to support vanilla farming communities in Madagascar
Vanilla supplier Symrise, Unilever, and Deutsche Gesellschaft für Internationale Zusammenarbeit (GIZ) GmbH have joined forces with Save the Children to help improve the livelihoods of vanilla farming communities in the Sava region, Madagascar.
The development partnership is partly financed through the develoPPP.de programme of the German Federal Ministry for Economic Cooperation and Development (BMZ).
The 3-year initiative will aim to address some of the complex social and economic issues that trap people working in the vanilla supply chain and their families in a cycle of poverty from generation to generation. It will provide direct support to farmers, as well as the wider community, to improve their livelihoods, build more inclusive communities and provide better opportunities for their children.
The programme plans to reach 50,000 people in 10,000 households, across 70 villages. An estimated 70% of people in these communities live below the poverty line and have very unstable incomes.
Working with local NGOs partners, the programme will deliver
Symrise, Unilever and GIZ have been working together since 2013 to support vanilla farmers, and have trained nearly 3000 farmers to increase their productivity and diversity of crops.
Save the Children will help increase the scale and impact of the programme by engaging more people in these communities, notably young people and children, and the most vulnerable households. They bring global expertise in addressing the underlying causes of poverty and ensuring that children have the best possible chance of fulfilling their potential.
As part of the programme, the partners will also carry out research to understand how the vanilla industry affects children’s lives. The findings will be used to engage with the wider vanilla industry to support improved market practices.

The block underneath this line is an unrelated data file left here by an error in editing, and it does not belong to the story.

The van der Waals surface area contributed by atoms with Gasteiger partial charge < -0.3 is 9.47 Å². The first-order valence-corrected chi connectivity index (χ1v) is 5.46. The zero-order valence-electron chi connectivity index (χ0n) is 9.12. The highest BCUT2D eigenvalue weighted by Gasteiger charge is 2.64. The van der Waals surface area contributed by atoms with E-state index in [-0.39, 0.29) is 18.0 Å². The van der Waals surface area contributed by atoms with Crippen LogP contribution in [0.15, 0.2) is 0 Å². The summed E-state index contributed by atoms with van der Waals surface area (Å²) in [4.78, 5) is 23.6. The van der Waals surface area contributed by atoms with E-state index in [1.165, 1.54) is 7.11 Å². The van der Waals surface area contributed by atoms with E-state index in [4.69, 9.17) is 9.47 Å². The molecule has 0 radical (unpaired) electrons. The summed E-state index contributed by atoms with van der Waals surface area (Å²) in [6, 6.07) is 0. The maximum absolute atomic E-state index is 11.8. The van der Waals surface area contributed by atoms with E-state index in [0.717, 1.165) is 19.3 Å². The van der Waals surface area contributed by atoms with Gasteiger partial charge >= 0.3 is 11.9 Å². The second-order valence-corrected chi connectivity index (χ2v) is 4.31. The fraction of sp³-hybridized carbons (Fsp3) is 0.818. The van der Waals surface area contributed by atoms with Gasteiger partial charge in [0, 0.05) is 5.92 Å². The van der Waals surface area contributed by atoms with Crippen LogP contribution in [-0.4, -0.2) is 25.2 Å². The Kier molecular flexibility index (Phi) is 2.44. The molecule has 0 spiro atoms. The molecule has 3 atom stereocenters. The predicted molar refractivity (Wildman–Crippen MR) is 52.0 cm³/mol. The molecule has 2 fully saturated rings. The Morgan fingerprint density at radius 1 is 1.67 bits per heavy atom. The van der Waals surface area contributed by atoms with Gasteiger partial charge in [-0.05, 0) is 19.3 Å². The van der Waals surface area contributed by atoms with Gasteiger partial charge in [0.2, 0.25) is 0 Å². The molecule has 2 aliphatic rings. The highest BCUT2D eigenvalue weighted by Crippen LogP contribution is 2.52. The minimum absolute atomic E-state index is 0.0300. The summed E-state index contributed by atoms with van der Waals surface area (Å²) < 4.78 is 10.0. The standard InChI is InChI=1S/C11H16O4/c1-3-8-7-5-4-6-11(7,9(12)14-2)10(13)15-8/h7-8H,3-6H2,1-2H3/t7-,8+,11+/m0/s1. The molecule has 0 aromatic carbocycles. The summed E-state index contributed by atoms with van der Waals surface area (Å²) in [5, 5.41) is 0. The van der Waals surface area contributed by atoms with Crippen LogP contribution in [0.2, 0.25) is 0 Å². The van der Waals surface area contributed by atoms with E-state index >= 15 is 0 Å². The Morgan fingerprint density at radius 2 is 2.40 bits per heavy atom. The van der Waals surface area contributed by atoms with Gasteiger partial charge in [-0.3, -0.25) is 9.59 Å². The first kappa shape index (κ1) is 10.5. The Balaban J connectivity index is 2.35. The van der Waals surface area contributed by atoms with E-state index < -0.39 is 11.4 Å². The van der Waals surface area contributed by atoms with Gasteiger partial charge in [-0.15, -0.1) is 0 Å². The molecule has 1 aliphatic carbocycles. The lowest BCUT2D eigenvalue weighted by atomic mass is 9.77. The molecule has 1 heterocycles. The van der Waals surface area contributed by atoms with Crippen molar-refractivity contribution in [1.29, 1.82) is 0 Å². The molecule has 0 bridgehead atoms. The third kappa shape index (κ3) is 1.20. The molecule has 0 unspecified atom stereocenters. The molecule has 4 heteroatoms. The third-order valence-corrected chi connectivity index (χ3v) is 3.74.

It will also help Unilever secure a more sustainable and reliable supply of natural vanilla, and contributes to its Sustainable Living Plan commitment to have a positive impact on the lives of 5.5 million people, including smallholder farmers, by 2020. A number of UN Sustainable Development Goals will be supported through this work, notably Goal 17, which encourages global partnerships for sustainable development.
Heinrich Schaper, President Flavours Division, Symrise AG, said: ”Working together for positive impact fully describes Symrise’s long-term commitment to vanilla in Madagascar. Our 200+ local Symrise employees engage directly with more than 7000 Malagasy smallholder farmers. Together with Unilever and GIZ, we have worked to create lasting impact on economic livelihoods, education and the environment, directly benefiting farmers and their families."
“We warmly welcome the inclusion of Save the Children to our proven partnership. The added skills, experience and expertise will empower the programme to achieve even more. As Symrise we are making 2017 the Year of SDG#17 “Partnership for the Goals” and we are genuinely inspired by all our vanilla programme partners.”
Dhaval Buch, Chief Procurement Officer, Unilever, said: “We are delighted to see this programme continue and to now have Save the Children on board. We have seen some strong results in the last 3 years of the programme, but there is more to be done. Strategic partnerships are critical to helping us meet our goal of positively impacting the lives of 5.5 million people, including smallholder farmers, by 2020. Working together, and using the strength and expertise of each partner, is essential if we are to achieve the level of transformative change that is necessary across the industry. We look forward to developing the programme further and extending its reach to the wider community and children.”
Jo Grace, Head of Hunger Reduction and Livelihoods at Save the Children, added: “Save the Children is delighted to be entering into partnership with Unilever, GIZ and Symrise. This is a unique opportunity for us to collaborate with both private and institutional partners to deliver a high impact programme which will work to break the transfer of poverty from parents to children in vanilla-producing communities in the Sava region of Madagascar."